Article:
You searched for: “coma
coma (s) (KOH mah) (noun), comas (pl)
1. A condition of deep, often prolonged unconsciousness, usually the result of an injury, a disease, or a poison, in which a person is incapable of sensing or responding to external stimuli and internal needs: "Jeremy was at the hospital in a state of deep and prolonged coma as a result of the injury he suffered in the car accident."
2. A prolonged situation of a deep sleep marked by the absence of normal eye movements, no responses even to painful stimuli, and the inability to speak: "It is believed that more than 50% of comas are caused by trauma to the head or to circulatory accidents in the brain because of hypertension, arteriosclerosis, thrombosis, tumor, abscess formation, or insufficient blood flow to the brain."
3. Etymology: from Greek koma; genitive form, komatos, "deep sleep, lethargy"; which is probably related to kamnein, "to toil, to be sick" or "to be worn out, to suffer".

It may also be indirectly related to koimetr-, "sleeping".

An Extensive Explanation about Comas

As is often stated, a coma is a condition of unconsciousness and a lack of normal responses which is distinguishable from sleep in that the person does not respond to stimulants; such as, shouting, shaking, or pinching; nor to his or her inner needs; such as, emptying the bladder of urine.

A severe injury can cause immediate unconsciousness, which may last for only a few seconds or it may continue for weeks. When unconsciousness persists over a longer period, a person is commonly said to be "in a coma".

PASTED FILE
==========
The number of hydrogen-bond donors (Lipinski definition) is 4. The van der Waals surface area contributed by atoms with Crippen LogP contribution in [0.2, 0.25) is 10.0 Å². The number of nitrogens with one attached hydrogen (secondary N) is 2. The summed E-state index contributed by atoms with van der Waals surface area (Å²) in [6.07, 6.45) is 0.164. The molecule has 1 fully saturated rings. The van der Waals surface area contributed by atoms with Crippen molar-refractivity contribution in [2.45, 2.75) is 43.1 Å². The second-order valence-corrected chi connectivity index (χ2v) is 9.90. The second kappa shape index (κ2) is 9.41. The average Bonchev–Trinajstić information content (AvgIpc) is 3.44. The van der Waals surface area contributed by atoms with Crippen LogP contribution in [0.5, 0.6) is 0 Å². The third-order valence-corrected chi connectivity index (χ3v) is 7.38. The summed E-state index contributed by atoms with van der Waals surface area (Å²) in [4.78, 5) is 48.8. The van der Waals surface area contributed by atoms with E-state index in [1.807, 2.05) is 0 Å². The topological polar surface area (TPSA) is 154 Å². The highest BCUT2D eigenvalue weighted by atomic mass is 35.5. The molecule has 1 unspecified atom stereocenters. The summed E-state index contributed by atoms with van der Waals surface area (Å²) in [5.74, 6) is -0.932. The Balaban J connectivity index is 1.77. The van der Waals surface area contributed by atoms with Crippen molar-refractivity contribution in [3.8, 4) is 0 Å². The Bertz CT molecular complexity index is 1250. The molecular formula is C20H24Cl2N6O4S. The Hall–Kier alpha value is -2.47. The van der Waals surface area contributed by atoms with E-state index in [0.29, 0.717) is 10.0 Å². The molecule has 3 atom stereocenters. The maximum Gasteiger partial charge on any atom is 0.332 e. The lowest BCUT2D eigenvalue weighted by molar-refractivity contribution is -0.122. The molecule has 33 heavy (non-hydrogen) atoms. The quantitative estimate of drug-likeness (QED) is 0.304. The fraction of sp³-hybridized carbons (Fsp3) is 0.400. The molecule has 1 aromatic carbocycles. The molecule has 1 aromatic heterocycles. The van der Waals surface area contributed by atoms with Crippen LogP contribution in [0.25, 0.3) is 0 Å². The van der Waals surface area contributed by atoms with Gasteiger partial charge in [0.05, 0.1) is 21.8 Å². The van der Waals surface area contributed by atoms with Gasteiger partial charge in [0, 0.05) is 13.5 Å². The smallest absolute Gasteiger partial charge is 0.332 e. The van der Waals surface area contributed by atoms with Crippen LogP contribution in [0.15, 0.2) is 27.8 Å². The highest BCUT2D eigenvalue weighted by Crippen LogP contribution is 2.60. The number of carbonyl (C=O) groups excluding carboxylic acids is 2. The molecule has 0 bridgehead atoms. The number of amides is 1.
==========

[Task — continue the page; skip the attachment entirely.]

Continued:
Comas are caused by disturbances or damages to areas of the brain involved in conscious activity or the maintenance of consciousness; especially, in parts of the cerebrum (the main mass of the brain), the upper parts of the brain stem, and the central regions of the brain.

The damage may be the result of a head injury, or of an abnormality; such as, a brain tumor, brain abscess, or intracerebral hemorrhage; all of which can be determined by brain imaging techniques.

Quite often, commas have been a result of buildups of poisonous substances which intoxicate brain tissues that are caused by drug overdoses, advanced liver or kidney diseases, acute alcoholic intoxications, or in uncontrolled diabetes mellitus (a chronic condition associated with abnormally high levels of sugar [glucose] in the blood and urine); or there may have been impairments of blood flow to some brain areas that lead to cerebral hypoxia (a lack of oxygen).

Encephalitis (inflammation of the brain) and meningitis (inflammation of the brain's protective coverings) can also cause comas.

Various depths of coma are recognized

In less severe forms, a person may respond to stimulation by saying a few words or perhaps by moving an arm or fingers.

In severe cases, the person fails to respond in this way to repeated vigorous stimuli; however, even deeply comatose patients may show some automatic responses; such as, continuing to breathe unaided, may cough, yawn, blink, and show roving eye movements, indicating that the lower brain stem, which controls these responses, is still functioning to some degree.